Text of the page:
Scotland’s GM crop ban defies science, economics, and common sense
The Scottish Government has decided to ban all genetically modified crops from Scotland. Invoking recently adopted EU powers which allow devolved administrations to opt out of the more relaxed EU regime, Scottish Agriculture Minister, Richard Lochhead, declared that he was “concerned that allowing GM crops to be grown in Scotland would damage our clean and green brand.”
Scottish agricultural produce is celebrated the world over, and rightly so. Scotland has nearly a dozen recognised food products protected under EU law including, among others, Stornoway black pudding, Orkney cheddar, Scotch lamb and of course, Scotch whisky. Obviously, the Scottish brand is important. The SNP argue that the Scottish “clean and green” brand is endangered by GM.
How do we grow crops now?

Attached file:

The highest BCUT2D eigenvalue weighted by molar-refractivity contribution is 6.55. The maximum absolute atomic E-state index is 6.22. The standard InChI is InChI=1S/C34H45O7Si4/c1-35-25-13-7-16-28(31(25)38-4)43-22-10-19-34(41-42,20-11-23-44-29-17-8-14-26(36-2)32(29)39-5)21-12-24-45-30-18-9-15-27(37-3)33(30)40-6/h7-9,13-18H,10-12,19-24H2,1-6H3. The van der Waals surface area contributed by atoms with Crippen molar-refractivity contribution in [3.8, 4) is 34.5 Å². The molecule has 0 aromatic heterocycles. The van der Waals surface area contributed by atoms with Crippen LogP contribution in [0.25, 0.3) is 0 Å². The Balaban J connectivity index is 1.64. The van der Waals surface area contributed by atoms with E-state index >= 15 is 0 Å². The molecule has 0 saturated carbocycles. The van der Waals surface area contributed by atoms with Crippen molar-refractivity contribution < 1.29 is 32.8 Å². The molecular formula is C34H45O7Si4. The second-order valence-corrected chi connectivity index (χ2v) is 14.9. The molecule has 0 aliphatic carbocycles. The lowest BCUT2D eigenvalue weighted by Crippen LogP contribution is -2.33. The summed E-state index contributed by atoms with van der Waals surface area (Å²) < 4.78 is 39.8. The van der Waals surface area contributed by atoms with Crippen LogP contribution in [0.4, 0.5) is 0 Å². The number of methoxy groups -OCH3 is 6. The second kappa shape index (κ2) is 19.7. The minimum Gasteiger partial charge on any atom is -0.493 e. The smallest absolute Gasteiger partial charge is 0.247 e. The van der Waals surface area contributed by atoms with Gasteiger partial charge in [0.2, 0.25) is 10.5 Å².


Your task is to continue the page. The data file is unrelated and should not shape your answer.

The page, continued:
However headline grabbing the Government’s statement (and we all know the Agriculture minister’s fondness for headlines), banning GM crops in Scotland does not preserve “clean and green” agriculture. Richard Lochhead has erected a straw man argument. Take for example the humble Scottish potato – essential accompaniment to haggis on Burns night, the perfect partner in every haddock supper. The average Scottish potato will receive upward of ten chemical treatments to stave off potato blight (think Irish potato famine). Each treatment is a cost to farmers. Each treatment is an impact on the environment. Each application necessarily involves a tractor, fuel and labour costs, and it is repeated ten times. Traditional agriculture is heavily reliant on substantial chemical input to fertilise and protect from pests and disease. Now imagine a genetically modified, blight-resistant potato, no chemical treatments, no tractors, no fuel, no labour costs. Exactly which is the “clean and green” approach?